We aimed to address this problem by compiling a large geodata set to show the secular variations in dolomite abundance during the Phanerozoic and to investigate factors that correlate with dolomite fluctuations. Previous research has linked dolomite abundance in the Phanerozoic Eon with fluctuations in atmospheric oxygen (Burns et al., 2000), sulfur-isotope composition (Burns et al., 2000; Li et al., 2018), and global eustasy (Sibley, 1991). The lack of a large dolomite geodata set has made evaluation of these and other links uncertain.

METHODS

In order to reveal the fluctuations of dolomite abundance in the Phanerozoic, we selected 1984 worldwide marine carbonate sections (see Data-set S1 in the Supplemental Material1) spanning from the Cambrian to Neogene to comprise a large geodata set. Study sections were compiled from the published literature). These sections represent a variety of ancient marine sedimentary environments, ranging from shallow to deep seas, with ages well constrained by biostratigraphy and/or chemostratigraphy.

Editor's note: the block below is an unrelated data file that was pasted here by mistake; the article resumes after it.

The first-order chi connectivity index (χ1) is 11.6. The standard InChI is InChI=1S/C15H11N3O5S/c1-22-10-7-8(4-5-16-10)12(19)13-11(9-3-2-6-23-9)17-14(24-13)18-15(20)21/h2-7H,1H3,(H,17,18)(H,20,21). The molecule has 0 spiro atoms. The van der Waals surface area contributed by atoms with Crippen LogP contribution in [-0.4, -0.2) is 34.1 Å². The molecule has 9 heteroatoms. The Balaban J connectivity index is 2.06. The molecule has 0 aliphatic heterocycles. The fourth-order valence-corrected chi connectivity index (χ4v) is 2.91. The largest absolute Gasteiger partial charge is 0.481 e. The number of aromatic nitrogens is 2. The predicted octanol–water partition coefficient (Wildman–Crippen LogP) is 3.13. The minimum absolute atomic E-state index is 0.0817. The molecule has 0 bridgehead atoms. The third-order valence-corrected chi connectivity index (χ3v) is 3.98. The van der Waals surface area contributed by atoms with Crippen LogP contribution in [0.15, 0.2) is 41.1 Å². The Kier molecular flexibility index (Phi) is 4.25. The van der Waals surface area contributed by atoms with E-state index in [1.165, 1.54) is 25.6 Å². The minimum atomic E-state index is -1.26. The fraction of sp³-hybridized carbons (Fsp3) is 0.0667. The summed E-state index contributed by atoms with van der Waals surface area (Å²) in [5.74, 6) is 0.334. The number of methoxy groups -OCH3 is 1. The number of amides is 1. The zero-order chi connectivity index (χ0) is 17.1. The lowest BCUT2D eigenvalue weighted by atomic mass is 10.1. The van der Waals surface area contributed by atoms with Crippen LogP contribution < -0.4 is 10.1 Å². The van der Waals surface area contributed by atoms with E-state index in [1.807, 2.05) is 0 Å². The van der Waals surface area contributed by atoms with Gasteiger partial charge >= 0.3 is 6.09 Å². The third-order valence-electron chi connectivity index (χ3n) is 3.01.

Dolomite abundance in Phanerozoic history is expressed here as the mean dolomite content (dolomite thickness / total carbonate thickness) in carbonate successions with a temporal resolution of epoch referenced to the 2019 CE international chronostratigraphic chart (International Commission on Stratigraphy, https://stratigraphy.org/ICSchart/ChronostratChart2019-05.pdf). Some epochs with much longer durations, e.g., early/late Carboniferous and Early/ Late Cretaceous, were divided into two bins to improve the temporal resolution, with an average temporal accuracy of 15.8 ± 7.4 m.y. To minimize sampling bias, for each time bin, 45 sections per time bin from 8 to 21 countries (see Table S1) were randomly selected to perform a resampling process with 10,000 iterations in the R program (version 3.3.1, https://www.r-project.org), to calculate the average dolomite abundance with a 95% confidence interval. The dolomite abundance is reported here as the result of this resampling process, if not otherwise specified.